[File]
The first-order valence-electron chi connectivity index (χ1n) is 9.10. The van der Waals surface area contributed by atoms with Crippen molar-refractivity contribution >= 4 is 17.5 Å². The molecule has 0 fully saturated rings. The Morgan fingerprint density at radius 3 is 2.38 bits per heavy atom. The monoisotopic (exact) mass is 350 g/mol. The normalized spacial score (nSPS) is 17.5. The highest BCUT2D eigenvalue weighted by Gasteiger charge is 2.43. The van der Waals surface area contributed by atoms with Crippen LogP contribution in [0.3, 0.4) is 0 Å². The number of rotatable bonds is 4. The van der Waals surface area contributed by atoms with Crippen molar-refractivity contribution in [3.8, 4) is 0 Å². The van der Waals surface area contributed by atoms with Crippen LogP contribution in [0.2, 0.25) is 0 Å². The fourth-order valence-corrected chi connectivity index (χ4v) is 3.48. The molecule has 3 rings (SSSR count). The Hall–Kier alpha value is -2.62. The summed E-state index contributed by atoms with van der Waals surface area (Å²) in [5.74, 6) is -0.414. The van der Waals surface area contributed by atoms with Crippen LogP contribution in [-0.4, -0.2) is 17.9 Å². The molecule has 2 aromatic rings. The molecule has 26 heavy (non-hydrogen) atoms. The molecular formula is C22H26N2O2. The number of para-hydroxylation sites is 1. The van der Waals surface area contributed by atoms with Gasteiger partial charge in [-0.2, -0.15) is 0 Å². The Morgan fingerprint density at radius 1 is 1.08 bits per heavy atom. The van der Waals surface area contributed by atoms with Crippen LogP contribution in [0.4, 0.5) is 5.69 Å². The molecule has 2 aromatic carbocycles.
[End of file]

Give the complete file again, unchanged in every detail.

The first-order valence-electron chi connectivity index (χ1n) is 9.10. The van der Waals surface area contributed by atoms with Crippen molar-refractivity contribution >= 4 is 17.5 Å². The molecule has 0 fully saturated rings. The Morgan fingerprint density at radius 3 is 2.38 bits per heavy atom. The monoisotopic (exact) mass is 350 g/mol. The normalized spacial score (nSPS) is 17.5. The highest BCUT2D eigenvalue weighted by Gasteiger charge is 2.43. The van der Waals surface area contributed by atoms with Crippen LogP contribution in [0.3, 0.4) is 0 Å². The number of rotatable bonds is 4. The van der Waals surface area contributed by atoms with Crippen molar-refractivity contribution in [3.8, 4) is 0 Å². The van der Waals surface area contributed by atoms with Crippen LogP contribution in [0.2, 0.25) is 0 Å². The fourth-order valence-corrected chi connectivity index (χ4v) is 3.48. The molecule has 3 rings (SSSR count). The Hall–Kier alpha value is -2.62. The summed E-state index contributed by atoms with van der Waals surface area (Å²) in [5.74, 6) is -0.414. The van der Waals surface area contributed by atoms with Crippen LogP contribution in [-0.4, -0.2) is 17.9 Å². The molecule has 2 aromatic rings. The molecule has 26 heavy (non-hydrogen) atoms. The molecular formula is C22H26N2O2. The number of para-hydroxylation sites is 1. The van der Waals surface area contributed by atoms with Gasteiger partial charge in [-0.2, -0.15) is 0 Å². The Morgan fingerprint density at radius 1 is 1.08 bits per heavy atom. The van der Waals surface area contributed by atoms with Crippen LogP contribution in [0.4, 0.5) is 5.69 Å². The molecule has 2 aromatic carbocycles.